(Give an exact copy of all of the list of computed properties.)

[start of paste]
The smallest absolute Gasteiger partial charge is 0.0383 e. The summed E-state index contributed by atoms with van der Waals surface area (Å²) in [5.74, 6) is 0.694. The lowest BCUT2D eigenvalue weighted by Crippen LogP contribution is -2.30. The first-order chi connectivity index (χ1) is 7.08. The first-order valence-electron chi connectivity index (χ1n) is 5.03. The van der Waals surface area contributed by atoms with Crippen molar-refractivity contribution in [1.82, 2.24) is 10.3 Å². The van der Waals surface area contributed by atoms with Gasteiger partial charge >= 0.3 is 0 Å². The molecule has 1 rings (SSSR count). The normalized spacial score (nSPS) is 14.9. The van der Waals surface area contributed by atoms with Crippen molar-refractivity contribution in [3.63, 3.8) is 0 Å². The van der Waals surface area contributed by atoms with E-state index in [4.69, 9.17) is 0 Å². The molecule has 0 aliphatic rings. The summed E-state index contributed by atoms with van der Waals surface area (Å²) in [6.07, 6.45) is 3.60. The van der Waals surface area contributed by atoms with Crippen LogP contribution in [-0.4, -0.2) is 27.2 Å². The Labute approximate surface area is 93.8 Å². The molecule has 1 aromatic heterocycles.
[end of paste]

The smallest absolute Gasteiger partial charge is 0.0383 e. The summed E-state index contributed by atoms with van der Waals surface area (Å²) in [5.74, 6) is 0.694. The lowest BCUT2D eigenvalue weighted by Crippen LogP contribution is -2.30. The first-order chi connectivity index (χ1) is 7.08. The first-order valence-electron chi connectivity index (χ1n) is 5.03. The van der Waals surface area contributed by atoms with Crippen molar-refractivity contribution in [1.82, 2.24) is 10.3 Å². The van der Waals surface area contributed by atoms with Gasteiger partial charge >= 0.3 is 0 Å². The molecule has 1 rings (SSSR count). The normalized spacial score (nSPS) is 14.9. The van der Waals surface area contributed by atoms with Crippen molar-refractivity contribution in [3.63, 3.8) is 0 Å². The van der Waals surface area contributed by atoms with E-state index in [4.69, 9.17) is 0 Å². The molecule has 0 aliphatic rings. The summed E-state index contributed by atoms with van der Waals surface area (Å²) in [6.07, 6.45) is 3.60. The van der Waals surface area contributed by atoms with Crippen LogP contribution in [-0.4, -0.2) is 27.2 Å². The Labute approximate surface area is 93.8 Å². The molecule has 1 aromatic heterocycles.